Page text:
Karavansara

East of Constantinople, West of Shanghai

Tits & Sand: the roleplaying game

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2nro4lsBack when I opened this blog, one of the titles I had on my list was Alam al Mithral, an expression from Arabian philosophy which means The place where ideas are real.
It was quite good, but too long and too easy to spell wrong, I thought.
That, of course, was before I discovered to some this blog was Karavansahara.
But that’s another story.
Anyway, it looks like in 2017 I’ll finally get the opportunity to use that title – for a roleplaying game I will develop together with my brother, based on a new gaming engine.
A nice, swift, cool game of Tits & Sand – or Arabian Nights Adventures if you prefer.
Or Oriental Fantasy.
You get the idea.

In order to collect material I will re-read a number of books in my (dwindling) free time – the Arabian Nights, of course, a few Persian epics, some current Arabian-influenced sword & sorcery, and of course I will re-watch a lot of tits&sand movies.
And I’ll write here, of course. I might even discuss this with our publisher and hold an informal design diary here on Karavansara.
What do you say?

193895But for starters, I’m going to re-read, with great pleasure, André Clot’s Harun al -Rashid and the World of the Thousand and One Nights, a deceptively lean book about the true history that often provides the background for the sort of stories our game will allow players to play.
In this excellent 1989 essay, Clot covers the politics and economics of Harun al-Rashid’s Baghdad, international relationships, society and culture.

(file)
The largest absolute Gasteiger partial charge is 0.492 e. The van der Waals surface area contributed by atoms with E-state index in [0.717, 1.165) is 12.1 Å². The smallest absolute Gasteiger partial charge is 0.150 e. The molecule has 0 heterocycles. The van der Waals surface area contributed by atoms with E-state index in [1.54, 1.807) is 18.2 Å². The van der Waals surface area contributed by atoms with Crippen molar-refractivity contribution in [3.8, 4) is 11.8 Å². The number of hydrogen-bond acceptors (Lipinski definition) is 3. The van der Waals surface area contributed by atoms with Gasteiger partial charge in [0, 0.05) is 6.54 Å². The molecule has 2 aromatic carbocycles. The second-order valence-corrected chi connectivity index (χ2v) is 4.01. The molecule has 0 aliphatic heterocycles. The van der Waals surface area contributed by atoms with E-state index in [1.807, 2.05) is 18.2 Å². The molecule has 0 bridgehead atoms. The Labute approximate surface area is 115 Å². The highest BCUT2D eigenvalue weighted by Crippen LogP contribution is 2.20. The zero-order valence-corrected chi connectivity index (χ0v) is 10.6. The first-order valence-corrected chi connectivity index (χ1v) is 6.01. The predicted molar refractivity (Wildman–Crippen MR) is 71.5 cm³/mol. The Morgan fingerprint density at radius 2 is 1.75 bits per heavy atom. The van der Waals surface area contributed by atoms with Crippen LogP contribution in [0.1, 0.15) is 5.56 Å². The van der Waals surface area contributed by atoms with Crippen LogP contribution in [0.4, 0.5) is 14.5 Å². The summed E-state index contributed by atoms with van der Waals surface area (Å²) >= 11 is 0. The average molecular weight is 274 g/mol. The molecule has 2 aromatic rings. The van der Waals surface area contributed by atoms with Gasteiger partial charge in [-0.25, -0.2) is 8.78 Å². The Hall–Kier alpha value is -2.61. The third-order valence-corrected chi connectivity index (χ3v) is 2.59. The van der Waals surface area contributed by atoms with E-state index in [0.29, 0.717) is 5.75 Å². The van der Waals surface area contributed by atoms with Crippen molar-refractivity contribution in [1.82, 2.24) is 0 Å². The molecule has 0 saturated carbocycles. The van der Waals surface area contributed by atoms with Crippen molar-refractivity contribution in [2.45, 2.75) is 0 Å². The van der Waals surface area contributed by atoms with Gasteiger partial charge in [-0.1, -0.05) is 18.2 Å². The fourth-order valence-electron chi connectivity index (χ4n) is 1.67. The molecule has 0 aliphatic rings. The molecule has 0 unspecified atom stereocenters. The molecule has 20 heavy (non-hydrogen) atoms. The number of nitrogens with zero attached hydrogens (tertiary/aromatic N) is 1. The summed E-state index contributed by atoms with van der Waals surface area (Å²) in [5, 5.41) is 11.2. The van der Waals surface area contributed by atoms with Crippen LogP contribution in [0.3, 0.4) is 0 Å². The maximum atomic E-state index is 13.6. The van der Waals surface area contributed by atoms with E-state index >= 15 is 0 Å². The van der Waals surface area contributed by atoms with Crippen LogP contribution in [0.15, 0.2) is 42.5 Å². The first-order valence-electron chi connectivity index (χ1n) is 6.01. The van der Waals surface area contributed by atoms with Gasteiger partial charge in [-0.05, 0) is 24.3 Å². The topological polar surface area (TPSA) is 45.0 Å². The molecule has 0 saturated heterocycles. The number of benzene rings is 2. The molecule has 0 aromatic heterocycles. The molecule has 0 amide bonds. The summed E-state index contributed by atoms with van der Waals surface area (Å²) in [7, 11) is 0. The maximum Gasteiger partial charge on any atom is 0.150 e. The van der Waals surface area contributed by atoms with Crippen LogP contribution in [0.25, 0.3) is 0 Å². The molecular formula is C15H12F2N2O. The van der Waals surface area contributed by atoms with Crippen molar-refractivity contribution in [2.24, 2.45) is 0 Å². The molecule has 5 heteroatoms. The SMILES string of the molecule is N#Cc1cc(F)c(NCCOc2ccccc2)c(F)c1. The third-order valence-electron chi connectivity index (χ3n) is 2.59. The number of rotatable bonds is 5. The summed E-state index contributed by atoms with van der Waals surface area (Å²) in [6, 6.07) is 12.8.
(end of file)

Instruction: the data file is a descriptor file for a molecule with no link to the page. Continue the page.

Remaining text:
It’s a good, solid introduction to a seldom beaten sector of world history, and as soem say “it reads as a novel”.
It is, interestingly enough, a part of Arab and Middle-Eastern history that some radical groups currently styling themselves as heird of Persian greatness are actively trying to delete.
The time in which Baghdad was the pearl of the Faithful, famous for its wine and its women.

We are starting slow, as the Mana Brothers are initializing a number of projects right now – but as usual doing research is part of the fun of this sort of things.
I’ll keep you posted.

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Author: Davide Mana

Paleontologist. By day, researcher, teacher and ecological statistics guru. By night, pulp fantasy author-publisher, translator and blogger. In the spare time, Orientalist Anonymous, guerilla cook.

2 thoughts on “Tits & Sand: the roleplaying game

  1. Speaking of Arabian Nights, I have a simple question: assuming that you read it in Italian (or in Italian too) which do you think is the translation done better?
    I own two different edition, one translated by Francesco Gabrieli (Gli Struzzi Einaudi) and the other by Gioia Angiolillo Zannino and Basilio Luoni (Fabbri-Rizzoli) and the most glaring thing is how much different are each other.

    Liked by 1 person

    • Much depends on the original text that was used – there are various sources, various different edits of those different sources, so it is not unusual for different translations to be radically different.
      In Italian, I have a soft spot for the illustrated edition by Nerbini, 1931.
      It can still be found (it was last reprinted in the 1980s, eBay is your friend), and the 130 illustrations by Scarpelli alone are worth the price of admission. The text is good, if lexically dated, and for decades it was the best edition available, and the most complete (it is considered “integral”).
      Otherwise, there is the Donzelli Editore edition from 2006, that translates the oldest know Arabian manuscript, and is therefore considered the most philologically sound. No illustrations, but a beautiful sturdy hardback.

      Like

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